Dicloxacillin is available only in generic form and is used to treat a variety of bacterial infections. This prescription antibiotic comes as capsules that are usually taken every six hours. Your dosage will depend on a number of factors, such as your age and other medical conditions you have. Side effects are possible and may include nausea, diarrhea, and allergic reactions.
What Is Dicloxacillin?
Dicloxacillin sodium is a prescription antibiotic licensed to treat a number of different infections. Specifically, it is used for infections caused by Staphylococci bacteria that produce penicillinase, an enzyme than can destroy penicillin.
Dicloxacillin is available only as a generic product and is made by various manufacturers (see Generic Dicloxacillin).
How Does Dicloxacillin Work?
Dicloxacillin is a penicillin antibiotic. Penicillins are part of a larger group of medications known as beta-lactam antibiotics, which are named after the ring-like "lactam" structure of these drugs. Dicloxacillin works by stopping bacteria from making cell walls, which eventually causes the bacteria to die.
More specifically, dicloxacillin is a penicillinase-resistant penicillin. Some bacteria produce penicillinase, an enzyme that destroys the beta-lactam structure of penicillin, making it and other similar antibiotics ineffective for treating infections due to such bacteria. Dicloxacillin is resistant to penicillinase.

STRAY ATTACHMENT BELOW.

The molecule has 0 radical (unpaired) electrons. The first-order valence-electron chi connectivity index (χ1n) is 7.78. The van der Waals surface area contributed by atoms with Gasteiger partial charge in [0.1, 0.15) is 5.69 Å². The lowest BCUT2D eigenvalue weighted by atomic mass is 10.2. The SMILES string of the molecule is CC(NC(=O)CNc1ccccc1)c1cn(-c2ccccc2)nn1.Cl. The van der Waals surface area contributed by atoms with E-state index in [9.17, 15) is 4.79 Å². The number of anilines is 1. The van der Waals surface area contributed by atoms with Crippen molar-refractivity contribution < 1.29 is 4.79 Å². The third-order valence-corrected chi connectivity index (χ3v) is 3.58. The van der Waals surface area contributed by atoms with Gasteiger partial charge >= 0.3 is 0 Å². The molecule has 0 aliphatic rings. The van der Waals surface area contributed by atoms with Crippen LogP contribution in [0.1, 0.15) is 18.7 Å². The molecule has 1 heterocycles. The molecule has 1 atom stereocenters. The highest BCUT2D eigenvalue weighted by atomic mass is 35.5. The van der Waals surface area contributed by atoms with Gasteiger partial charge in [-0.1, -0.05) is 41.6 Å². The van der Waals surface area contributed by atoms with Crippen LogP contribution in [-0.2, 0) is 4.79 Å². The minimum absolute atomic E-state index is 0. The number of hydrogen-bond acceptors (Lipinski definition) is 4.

However, such bacteria (notably, methicillin-resistant Staphylococcus aureus, or MRSA) have developed resistance against dicloxacillin and other penicillinase-resistant penicillins. Dicloxacillin is ineffective against MRSA.
Food and Drug Administration, Center for Drug Evaluation and Research. Electronic orange book: approved drug products with therapeutic equivalence evaluations. FDA Web site. Available at: http://www.fda.gov/cder/ob/. Accessed October 17, 2012.
Briggs GG, Freeman RK, Yaffe SJ. Drugs in Pregnancy and Lactation. 8th ed. Philadelphia (PA): Lippincott Williams & Wilkins;2008.
National Library of Medicine (US). Drugs and Lactation Database (LactMED). NLM Web site. Available at: http://toxnet.nlm.nih.gov/cgi-bin/sis/htmlgen?LACT. Accessed October 17, 2012.
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